ENTHEOGENS AND THE BRAIN



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1 Introduction

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Fig. 1 Psilocybin is found in "magic mushrooms" (Psilocybe fungi).)

Psychedelic drugs have been used in religious settings for centuries, as well as for psychological self-enhancement purposes. The neural correlates of entheogens, psychedelic drugs that have been historically used during religious ceremonies to trigger spiritual experiences, have yet to be completely elucidated. These hallucinogens such as psilocybin and DMT are believed to act as agonists of the 5-HT2A serotonin receptor. The beta-carbolines, a major constituent of the Pan-Amazonian entheogen ayahuasca, act as monoamine oxidase (MAO) inhibitors. In recent studies, Griffiths et al. (2006-2011) reported that psilocybin induces mystical-type experiences and a sense of well-being. The relevance of systematically studying entheogens lies in the vast therapeutic implications that these drugs hold for disorders such as depression.

2 Neural Correlates

2.1 Ayahuasca, MAO Inhibition and Paralimbic/Frontal Cortex Activation

Ayahuasca is composed of the serotonergic psychedelic DMT (N,N-dimethyltryptamine) and beta-carbolines such as harmine, harmaline and tetrahydroharmine (THH). The beta-carbolines act as monoamine oxidase (MAO) inhibitors enabling ingested DMT to reach the central nervous system (CNS) and occasion its hallucinogenic effects. Investigations into the psychotropic effects of ayahuasca emphasize an altered state of consciousness (ASC), altered somatic perceptions/emotional reactions that are frequently accompanied by visual imagery and improved introspection (Barbosa et al. 2005). The neurobiological effects of ayahuasca on the brain are not completely understood. Riba et al. (2006) used single photon emission tomography (SPECT) to examine the effects of ayahuasca on cerebral blood flow. Fifteen males were administered 1mg DMT/kg of body weight of freeze-dried ayahuasca. Approximately 2 hours following the ingestion of ayahuasca, the cerebral blood flow of participants was measured using SPECT. Analysis of the results revealed that ayahuasca led to significant activations of frontal and paralimbic brain regions. More specifically, increased activation was observed bilaterally in the anterior insula and the anterior cingulate/frontomedial cortex of the right hemisphere, areas associated with physiological awareness and emotional processing. The results implicate a central role of the serotonergic system in ayahuasca’s neurobiological correlates. De Araujo et al. (2011) explored the neural basis of the enhanced visual imagery that characterizes ayahuasca experiences by employing functional magnetic resonance imaging (fMRI) scans during a closed-eyes imagery task. Ayahuasca was observed to increase the activation of several occipital, temporal and frontal areas.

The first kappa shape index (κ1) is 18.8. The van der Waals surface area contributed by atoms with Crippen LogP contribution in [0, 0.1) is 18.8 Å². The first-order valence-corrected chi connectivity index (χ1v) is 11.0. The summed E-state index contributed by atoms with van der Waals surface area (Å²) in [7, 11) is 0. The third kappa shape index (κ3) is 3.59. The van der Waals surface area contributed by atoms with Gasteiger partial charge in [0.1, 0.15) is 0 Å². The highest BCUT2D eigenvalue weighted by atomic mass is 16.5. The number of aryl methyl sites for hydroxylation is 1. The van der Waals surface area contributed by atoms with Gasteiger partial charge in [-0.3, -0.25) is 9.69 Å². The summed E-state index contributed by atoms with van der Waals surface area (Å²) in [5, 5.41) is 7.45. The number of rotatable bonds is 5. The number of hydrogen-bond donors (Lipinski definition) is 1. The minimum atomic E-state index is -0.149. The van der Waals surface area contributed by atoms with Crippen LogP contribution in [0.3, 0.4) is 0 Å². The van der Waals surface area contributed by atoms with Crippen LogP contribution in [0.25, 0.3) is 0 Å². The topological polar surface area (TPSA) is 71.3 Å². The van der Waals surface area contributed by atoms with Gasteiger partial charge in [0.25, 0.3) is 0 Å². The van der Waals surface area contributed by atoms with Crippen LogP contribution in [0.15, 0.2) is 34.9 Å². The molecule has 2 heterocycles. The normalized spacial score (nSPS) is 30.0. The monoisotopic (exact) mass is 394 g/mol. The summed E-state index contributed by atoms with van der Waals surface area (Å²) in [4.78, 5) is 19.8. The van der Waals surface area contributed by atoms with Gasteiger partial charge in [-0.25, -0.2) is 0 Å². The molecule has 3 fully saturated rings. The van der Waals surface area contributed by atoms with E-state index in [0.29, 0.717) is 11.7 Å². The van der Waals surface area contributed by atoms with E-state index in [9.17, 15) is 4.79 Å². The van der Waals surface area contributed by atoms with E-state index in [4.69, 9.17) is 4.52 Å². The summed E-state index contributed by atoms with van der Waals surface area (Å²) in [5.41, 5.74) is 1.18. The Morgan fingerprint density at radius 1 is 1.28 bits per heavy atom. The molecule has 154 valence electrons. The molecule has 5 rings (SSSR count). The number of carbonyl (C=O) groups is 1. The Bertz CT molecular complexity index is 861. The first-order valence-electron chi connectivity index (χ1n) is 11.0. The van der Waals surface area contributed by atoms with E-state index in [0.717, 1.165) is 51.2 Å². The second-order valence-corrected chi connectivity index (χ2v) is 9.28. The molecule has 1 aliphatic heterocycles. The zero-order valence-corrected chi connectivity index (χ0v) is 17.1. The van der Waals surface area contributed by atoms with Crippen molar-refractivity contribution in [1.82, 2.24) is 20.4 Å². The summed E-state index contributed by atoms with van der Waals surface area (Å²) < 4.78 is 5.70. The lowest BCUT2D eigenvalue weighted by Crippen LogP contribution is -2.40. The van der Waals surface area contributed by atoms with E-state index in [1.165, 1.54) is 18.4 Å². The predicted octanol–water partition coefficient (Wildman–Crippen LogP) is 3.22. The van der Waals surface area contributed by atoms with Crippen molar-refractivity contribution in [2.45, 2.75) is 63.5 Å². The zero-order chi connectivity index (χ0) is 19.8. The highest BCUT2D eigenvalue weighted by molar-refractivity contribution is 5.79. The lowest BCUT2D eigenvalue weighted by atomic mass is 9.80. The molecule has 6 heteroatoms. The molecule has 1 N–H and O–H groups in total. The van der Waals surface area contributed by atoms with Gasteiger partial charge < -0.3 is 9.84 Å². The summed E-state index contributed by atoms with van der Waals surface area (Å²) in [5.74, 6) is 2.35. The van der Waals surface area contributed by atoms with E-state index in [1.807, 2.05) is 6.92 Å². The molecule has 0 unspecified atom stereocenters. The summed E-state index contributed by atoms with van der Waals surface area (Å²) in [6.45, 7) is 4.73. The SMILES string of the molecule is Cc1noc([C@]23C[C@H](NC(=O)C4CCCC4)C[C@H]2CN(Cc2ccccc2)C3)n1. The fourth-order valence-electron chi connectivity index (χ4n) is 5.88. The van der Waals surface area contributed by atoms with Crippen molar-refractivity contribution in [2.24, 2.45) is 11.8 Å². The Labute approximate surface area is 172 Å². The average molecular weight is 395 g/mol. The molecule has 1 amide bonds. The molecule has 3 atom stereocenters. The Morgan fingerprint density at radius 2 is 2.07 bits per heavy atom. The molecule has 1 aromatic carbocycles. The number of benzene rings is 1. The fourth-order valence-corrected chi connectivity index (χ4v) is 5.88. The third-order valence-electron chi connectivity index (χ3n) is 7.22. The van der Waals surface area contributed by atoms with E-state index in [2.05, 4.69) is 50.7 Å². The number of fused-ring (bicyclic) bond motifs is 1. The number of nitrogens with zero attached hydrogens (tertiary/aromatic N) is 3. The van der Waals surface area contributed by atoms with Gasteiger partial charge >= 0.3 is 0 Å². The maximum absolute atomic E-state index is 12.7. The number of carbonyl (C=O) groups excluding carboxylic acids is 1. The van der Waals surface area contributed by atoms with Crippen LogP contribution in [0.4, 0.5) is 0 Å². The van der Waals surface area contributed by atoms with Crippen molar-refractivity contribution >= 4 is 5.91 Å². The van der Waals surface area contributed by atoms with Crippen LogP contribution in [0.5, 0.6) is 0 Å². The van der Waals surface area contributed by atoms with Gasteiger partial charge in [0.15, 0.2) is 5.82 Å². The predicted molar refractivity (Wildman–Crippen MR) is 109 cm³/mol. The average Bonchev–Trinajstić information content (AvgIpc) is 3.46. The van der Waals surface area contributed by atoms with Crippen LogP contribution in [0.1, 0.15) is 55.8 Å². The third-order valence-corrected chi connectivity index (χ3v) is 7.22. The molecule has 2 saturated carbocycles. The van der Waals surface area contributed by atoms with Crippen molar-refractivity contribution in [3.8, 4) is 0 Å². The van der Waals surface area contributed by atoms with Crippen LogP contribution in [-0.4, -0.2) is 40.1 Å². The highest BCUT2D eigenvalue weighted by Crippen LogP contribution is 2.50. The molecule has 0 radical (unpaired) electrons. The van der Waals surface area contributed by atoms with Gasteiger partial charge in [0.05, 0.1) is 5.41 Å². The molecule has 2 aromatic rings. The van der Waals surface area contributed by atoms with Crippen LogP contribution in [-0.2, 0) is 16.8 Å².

2.2 Serotonergic Hallucinogens: The 2AR Receptor